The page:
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Clive Andrews

Are you really working flexibly? Seven things to check

More and more workplaces are making the realisation that a strictly-enforced 9-to-5 working day can make people unhappy.

I’ve worked in offices where employees with 20 years’ loyalty are expected to feel apologetic or guilty for wanting to leave the office at 4.30 to catch a train or to take a cat to the vet. And the resulting culture is not one of productivity, but resentment.

But things can be different

I had a rollercoaster of a week last week. A bit of weekend prep for a big Monday project review, then a jam-packed two days of meetings and research. Wednesday morning started slowly, at home, with a massive pot of coffee and some lazy email checking. In my pants. It was the kind of morning I needed to offset the week’s hectic beginnings.

Many employers, NixonMcInnes among them, are embracing ideas around flexible working hours. But even then, asking around various friends, I see interpretations of flexible working hours vary:

“Oh yeah, I can turn up at 9.30 if I like” says one proud friend.

“My ‘core hours’ are 10 til 4. I get to choose between starting at 8, or finishing at 7″, celebrates another.

“I’ve built up enough lieu time to take me out of most of next week” gasps a worried former colleague.

Do these practices really constitute flexible working? I’m not convinced.

And then there are ‘Duvet days‘, an idea of growing popularity. Typically, this innovation may provide two days a year when holiday can be taken without prior notice. I’m still not convinced that really fits the flexible bill.

If you think your organisation is moving towards a model of flexible working hours, here’s my checklist of traps not to fall into:

1. It’s not truly flexible working if you’re not open with each other

Flexible working relies on good open communication. If I’m off the grid for a few hours, or have a lazy morning of email-browsing, it’s fair to my colleagues that I let them know. Specific appointments and expectations need to be accommodated, but I need to give everyone at work (or, if I worked in a larger company, my department) the picture. Here’s where internal social platforms like Yammer (or Chatter, as used at NM) come into play. Why clutter up the email when you can post a quick “see you later” on your organisation’s enterprise social network?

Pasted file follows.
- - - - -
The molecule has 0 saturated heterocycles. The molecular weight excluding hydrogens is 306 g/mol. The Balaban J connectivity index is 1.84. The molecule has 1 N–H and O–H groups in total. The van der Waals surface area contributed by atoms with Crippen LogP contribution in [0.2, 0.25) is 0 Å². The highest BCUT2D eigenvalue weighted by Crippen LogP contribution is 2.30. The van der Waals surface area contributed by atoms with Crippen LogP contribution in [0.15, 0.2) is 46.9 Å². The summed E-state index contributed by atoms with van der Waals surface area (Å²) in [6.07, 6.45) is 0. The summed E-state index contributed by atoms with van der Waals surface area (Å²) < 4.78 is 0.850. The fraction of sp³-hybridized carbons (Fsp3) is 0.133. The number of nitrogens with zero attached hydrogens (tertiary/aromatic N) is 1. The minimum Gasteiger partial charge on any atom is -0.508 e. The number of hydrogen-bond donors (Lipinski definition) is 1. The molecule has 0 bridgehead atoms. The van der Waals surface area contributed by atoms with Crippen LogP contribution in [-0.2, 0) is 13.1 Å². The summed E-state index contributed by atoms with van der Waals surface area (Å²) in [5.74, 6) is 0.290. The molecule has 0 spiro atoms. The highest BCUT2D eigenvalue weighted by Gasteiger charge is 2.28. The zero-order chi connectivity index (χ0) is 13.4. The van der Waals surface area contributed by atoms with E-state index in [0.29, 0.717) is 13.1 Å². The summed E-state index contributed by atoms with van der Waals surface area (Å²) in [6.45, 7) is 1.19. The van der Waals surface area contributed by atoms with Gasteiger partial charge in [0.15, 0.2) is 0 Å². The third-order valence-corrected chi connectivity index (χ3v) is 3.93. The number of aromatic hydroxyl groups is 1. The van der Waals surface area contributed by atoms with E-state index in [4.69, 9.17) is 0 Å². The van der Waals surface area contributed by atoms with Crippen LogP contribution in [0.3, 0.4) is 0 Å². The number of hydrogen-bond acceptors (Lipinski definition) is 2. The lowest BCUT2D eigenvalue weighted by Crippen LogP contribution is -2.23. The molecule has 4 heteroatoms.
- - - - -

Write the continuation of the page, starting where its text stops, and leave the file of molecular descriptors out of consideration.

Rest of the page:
2. It’s not truly flexible working if there’s no trust

If a colleague is off-the-grid for a morning, or even a day, I need to trust her. If I’m getting what I need out of our working relationship, I don’t need to worry about whether she’s at home in bed reading a book, walking her dog on the beach, or even out on a bike ride. That’s her call. We trust each other.

3. It’s not truly flexible working if things don’t get done

This is the big clincher. There’s no point to flexible working if the work doesn’t get done. Flexible working, at its best, makes for more efficiency and the ability to focus your efforts intelligently. We’re talking here about taking our eyes off the clock and onto the ‘to do’ list. Things need to happen. But we have the freedom to work out when they happen.

4. It’s not truly flexible working if you’re documenting hours for no good reason

In environments like agencies and consultancies, hours are usually recorded in order to ensure clients are getting the time they’ve paid for. But I’ve sometimes found myself in non-agency workplaces where highly-paid, deeply responsible professionals had to spend time filling in purely internal timesheets that account for each day’s work. Seven hours today, seven-and-a-half yesterday, six the day before. What a chore! And what a pointless task. Let’s use these well-paid brains for something more meaningful than form-filling.

5. It’s not truly flexible working if you have to ask for formal permission